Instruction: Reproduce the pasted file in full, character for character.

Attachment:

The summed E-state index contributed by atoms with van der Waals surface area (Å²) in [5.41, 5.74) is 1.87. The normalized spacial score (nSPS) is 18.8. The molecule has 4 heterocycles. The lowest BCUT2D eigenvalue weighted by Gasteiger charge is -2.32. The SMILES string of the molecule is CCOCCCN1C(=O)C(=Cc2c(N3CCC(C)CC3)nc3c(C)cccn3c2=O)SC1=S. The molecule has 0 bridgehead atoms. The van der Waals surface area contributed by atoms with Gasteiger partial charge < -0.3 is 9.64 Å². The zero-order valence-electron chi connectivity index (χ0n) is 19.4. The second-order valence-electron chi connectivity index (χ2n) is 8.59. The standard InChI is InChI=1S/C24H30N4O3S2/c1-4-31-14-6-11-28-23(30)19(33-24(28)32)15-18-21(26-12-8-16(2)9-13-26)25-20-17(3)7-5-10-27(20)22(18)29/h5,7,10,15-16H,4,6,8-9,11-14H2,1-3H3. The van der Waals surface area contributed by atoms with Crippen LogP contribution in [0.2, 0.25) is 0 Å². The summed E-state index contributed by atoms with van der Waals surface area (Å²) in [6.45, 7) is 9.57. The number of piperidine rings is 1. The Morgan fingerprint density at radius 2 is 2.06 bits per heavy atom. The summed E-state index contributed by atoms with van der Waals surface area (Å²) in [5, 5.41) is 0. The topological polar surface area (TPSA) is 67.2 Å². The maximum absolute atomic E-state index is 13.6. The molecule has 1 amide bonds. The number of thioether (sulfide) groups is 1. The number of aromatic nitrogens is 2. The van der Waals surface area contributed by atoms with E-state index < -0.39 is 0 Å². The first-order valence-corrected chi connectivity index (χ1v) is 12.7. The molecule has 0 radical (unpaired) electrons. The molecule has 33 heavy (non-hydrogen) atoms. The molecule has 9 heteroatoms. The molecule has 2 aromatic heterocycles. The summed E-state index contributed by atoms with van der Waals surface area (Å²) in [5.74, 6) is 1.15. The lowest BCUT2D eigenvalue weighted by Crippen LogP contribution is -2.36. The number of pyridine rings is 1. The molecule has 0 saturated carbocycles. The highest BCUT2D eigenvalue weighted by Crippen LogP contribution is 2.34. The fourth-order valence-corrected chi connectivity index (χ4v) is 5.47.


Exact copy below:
The summed E-state index contributed by atoms with van der Waals surface area (Å²) in [5.41, 5.74) is 1.87. The normalized spacial score (nSPS) is 18.8. The molecule has 4 heterocycles. The lowest BCUT2D eigenvalue weighted by Gasteiger charge is -2.32. The SMILES string of the molecule is CCOCCCN1C(=O)C(=Cc2c(N3CCC(C)CC3)nc3c(C)cccn3c2=O)SC1=S. The molecule has 0 bridgehead atoms. The van der Waals surface area contributed by atoms with Gasteiger partial charge < -0.3 is 9.64 Å². The zero-order valence-electron chi connectivity index (χ0n) is 19.4. The second-order valence-electron chi connectivity index (χ2n) is 8.59. The standard InChI is InChI=1S/C24H30N4O3S2/c1-4-31-14-6-11-28-23(30)19(33-24(28)32)15-18-21(26-12-8-16(2)9-13-26)25-20-17(3)7-5-10-27(20)22(18)29/h5,7,10,15-16H,4,6,8-9,11-14H2,1-3H3. The van der Waals surface area contributed by atoms with Crippen LogP contribution in [0.2, 0.25) is 0 Å². The summed E-state index contributed by atoms with van der Waals surface area (Å²) in [6.45, 7) is 9.57. The number of piperidine rings is 1. The Morgan fingerprint density at radius 2 is 2.06 bits per heavy atom. The summed E-state index contributed by atoms with van der Waals surface area (Å²) in [5, 5.41) is 0. The topological polar surface area (TPSA) is 67.2 Å². The maximum absolute atomic E-state index is 13.6. The molecule has 1 amide bonds. The number of thioether (sulfide) groups is 1. The number of aromatic nitrogens is 2. The van der Waals surface area contributed by atoms with E-state index < -0.39 is 0 Å². The first-order valence-corrected chi connectivity index (χ1v) is 12.7. The molecule has 0 radical (unpaired) electrons. The molecule has 33 heavy (non-hydrogen) atoms. The molecule has 9 heteroatoms. The molecule has 2 aromatic heterocycles. The summed E-state index contributed by atoms with van der Waals surface area (Å²) in [5.74, 6) is 1.15. The lowest BCUT2D eigenvalue weighted by Crippen LogP contribution is -2.36. The number of pyridine rings is 1. The molecule has 0 saturated carbocycles. The highest BCUT2D eigenvalue weighted by Crippen LogP contribution is 2.34. The fourth-order valence-corrected chi connectivity index (χ4v) is 5.47.